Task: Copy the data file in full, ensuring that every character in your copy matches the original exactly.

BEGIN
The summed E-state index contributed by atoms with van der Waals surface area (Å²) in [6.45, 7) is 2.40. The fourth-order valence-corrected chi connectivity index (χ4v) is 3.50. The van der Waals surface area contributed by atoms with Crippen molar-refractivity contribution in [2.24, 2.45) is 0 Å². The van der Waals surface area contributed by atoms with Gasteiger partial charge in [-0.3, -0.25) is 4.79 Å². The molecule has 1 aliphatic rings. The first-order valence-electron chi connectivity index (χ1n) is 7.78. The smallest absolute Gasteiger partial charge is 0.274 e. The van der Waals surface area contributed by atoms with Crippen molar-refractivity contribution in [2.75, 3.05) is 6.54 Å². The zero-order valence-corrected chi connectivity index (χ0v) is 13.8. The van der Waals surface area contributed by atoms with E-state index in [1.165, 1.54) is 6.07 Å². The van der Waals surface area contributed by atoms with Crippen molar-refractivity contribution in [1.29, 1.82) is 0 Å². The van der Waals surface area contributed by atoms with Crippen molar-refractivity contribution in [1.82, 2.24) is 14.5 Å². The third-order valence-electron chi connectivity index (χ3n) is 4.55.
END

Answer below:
The summed E-state index contributed by atoms with van der Waals surface area (Å²) in [6.45, 7) is 2.40. The fourth-order valence-corrected chi connectivity index (χ4v) is 3.50. The van der Waals surface area contributed by atoms with Crippen molar-refractivity contribution in [2.24, 2.45) is 0 Å². The van der Waals surface area contributed by atoms with Gasteiger partial charge in [-0.3, -0.25) is 4.79 Å². The molecule has 1 aliphatic rings. The first-order valence-electron chi connectivity index (χ1n) is 7.78. The smallest absolute Gasteiger partial charge is 0.274 e. The van der Waals surface area contributed by atoms with Crippen molar-refractivity contribution in [2.75, 3.05) is 6.54 Å². The zero-order valence-corrected chi connectivity index (χ0v) is 13.8. The van der Waals surface area contributed by atoms with E-state index in [1.165, 1.54) is 6.07 Å². The van der Waals surface area contributed by atoms with Crippen molar-refractivity contribution in [1.29, 1.82) is 0 Å². The van der Waals surface area contributed by atoms with Crippen molar-refractivity contribution in [1.82, 2.24) is 14.5 Å². The third-order valence-electron chi connectivity index (χ3n) is 4.55.